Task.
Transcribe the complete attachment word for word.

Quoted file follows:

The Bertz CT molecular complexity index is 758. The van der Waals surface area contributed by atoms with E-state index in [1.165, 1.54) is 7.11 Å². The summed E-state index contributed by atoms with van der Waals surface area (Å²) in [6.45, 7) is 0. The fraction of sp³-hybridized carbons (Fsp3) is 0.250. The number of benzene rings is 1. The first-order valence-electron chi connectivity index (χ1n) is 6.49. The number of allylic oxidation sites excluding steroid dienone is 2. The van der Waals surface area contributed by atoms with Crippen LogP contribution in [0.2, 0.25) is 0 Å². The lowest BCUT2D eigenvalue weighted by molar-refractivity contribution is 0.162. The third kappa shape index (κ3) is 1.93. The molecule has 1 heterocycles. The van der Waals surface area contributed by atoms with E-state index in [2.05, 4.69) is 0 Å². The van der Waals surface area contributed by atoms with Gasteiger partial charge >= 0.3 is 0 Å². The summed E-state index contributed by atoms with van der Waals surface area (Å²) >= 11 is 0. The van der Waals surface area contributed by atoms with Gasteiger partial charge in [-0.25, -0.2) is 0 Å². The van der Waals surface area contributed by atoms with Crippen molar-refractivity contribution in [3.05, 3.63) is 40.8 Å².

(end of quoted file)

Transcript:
The Bertz CT molecular complexity index is 758. The van der Waals surface area contributed by atoms with E-state index in [1.165, 1.54) is 7.11 Å². The summed E-state index contributed by atoms with van der Waals surface area (Å²) in [6.45, 7) is 0. The fraction of sp³-hybridized carbons (Fsp3) is 0.250. The number of benzene rings is 1. The first-order valence-electron chi connectivity index (χ1n) is 6.49. The number of allylic oxidation sites excluding steroid dienone is 2. The van der Waals surface area contributed by atoms with Crippen LogP contribution in [0.2, 0.25) is 0 Å². The lowest BCUT2D eigenvalue weighted by molar-refractivity contribution is 0.162. The third kappa shape index (κ3) is 1.93. The molecule has 1 heterocycles. The van der Waals surface area contributed by atoms with E-state index in [2.05, 4.69) is 0 Å². The van der Waals surface area contributed by atoms with Gasteiger partial charge >= 0.3 is 0 Å². The summed E-state index contributed by atoms with van der Waals surface area (Å²) >= 11 is 0. The van der Waals surface area contributed by atoms with Gasteiger partial charge in [-0.25, -0.2) is 0 Å². The van der Waals surface area contributed by atoms with Crippen molar-refractivity contribution in [3.05, 3.63) is 40.8 Å².